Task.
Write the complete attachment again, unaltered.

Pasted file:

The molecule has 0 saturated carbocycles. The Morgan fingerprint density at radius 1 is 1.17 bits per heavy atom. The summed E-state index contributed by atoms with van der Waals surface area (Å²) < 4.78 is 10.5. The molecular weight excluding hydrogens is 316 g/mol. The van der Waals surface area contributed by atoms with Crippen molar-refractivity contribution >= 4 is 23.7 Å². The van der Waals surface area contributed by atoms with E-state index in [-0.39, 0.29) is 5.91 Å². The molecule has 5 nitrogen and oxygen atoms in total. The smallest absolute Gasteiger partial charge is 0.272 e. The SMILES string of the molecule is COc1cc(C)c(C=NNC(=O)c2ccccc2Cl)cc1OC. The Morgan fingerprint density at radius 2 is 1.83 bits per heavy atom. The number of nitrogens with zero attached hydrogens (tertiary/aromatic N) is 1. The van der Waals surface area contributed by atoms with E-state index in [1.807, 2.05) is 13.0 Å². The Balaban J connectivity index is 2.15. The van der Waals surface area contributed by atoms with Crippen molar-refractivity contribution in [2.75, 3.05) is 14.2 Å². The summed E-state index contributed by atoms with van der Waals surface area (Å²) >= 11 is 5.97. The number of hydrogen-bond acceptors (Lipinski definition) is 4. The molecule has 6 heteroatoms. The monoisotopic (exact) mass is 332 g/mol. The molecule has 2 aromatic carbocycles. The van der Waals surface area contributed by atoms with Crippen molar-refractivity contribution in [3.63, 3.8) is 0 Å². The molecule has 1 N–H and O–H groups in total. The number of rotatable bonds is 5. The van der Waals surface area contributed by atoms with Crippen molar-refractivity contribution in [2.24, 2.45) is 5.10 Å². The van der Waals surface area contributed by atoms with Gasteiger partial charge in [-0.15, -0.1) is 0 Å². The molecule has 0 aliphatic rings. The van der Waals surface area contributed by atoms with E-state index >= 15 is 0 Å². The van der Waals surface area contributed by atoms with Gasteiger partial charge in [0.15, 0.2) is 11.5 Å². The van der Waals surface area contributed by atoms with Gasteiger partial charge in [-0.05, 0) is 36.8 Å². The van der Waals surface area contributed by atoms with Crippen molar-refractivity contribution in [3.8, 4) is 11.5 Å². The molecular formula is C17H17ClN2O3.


The molecule has 0 saturated carbocycles. The Morgan fingerprint density at radius 1 is 1.17 bits per heavy atom. The summed E-state index contributed by atoms with van der Waals surface area (Å²) < 4.78 is 10.5. The molecular weight excluding hydrogens is 316 g/mol. The van der Waals surface area contributed by atoms with Crippen molar-refractivity contribution >= 4 is 23.7 Å². The van der Waals surface area contributed by atoms with E-state index in [-0.39, 0.29) is 5.91 Å². The molecule has 5 nitrogen and oxygen atoms in total. The smallest absolute Gasteiger partial charge is 0.272 e. The SMILES string of the molecule is COc1cc(C)c(C=NNC(=O)c2ccccc2Cl)cc1OC. The Morgan fingerprint density at radius 2 is 1.83 bits per heavy atom. The number of nitrogens with zero attached hydrogens (tertiary/aromatic N) is 1. The van der Waals surface area contributed by atoms with E-state index in [1.807, 2.05) is 13.0 Å². The Balaban J connectivity index is 2.15. The van der Waals surface area contributed by atoms with Crippen molar-refractivity contribution in [2.75, 3.05) is 14.2 Å². The summed E-state index contributed by atoms with van der Waals surface area (Å²) >= 11 is 5.97. The number of hydrogen-bond acceptors (Lipinski definition) is 4. The molecule has 6 heteroatoms. The monoisotopic (exact) mass is 332 g/mol. The molecule has 2 aromatic carbocycles. The van der Waals surface area contributed by atoms with Crippen molar-refractivity contribution in [3.63, 3.8) is 0 Å². The molecule has 1 N–H and O–H groups in total. The number of rotatable bonds is 5. The van der Waals surface area contributed by atoms with Crippen molar-refractivity contribution in [2.24, 2.45) is 5.10 Å². The van der Waals surface area contributed by atoms with Gasteiger partial charge in [-0.15, -0.1) is 0 Å². The molecule has 0 aliphatic rings. The van der Waals surface area contributed by atoms with E-state index >= 15 is 0 Å². The van der Waals surface area contributed by atoms with Gasteiger partial charge in [0.15, 0.2) is 11.5 Å². The van der Waals surface area contributed by atoms with Gasteiger partial charge in [-0.05, 0) is 36.8 Å². The van der Waals surface area contributed by atoms with Crippen molar-refractivity contribution in [3.8, 4) is 11.5 Å². The molecular formula is C17H17ClN2O3.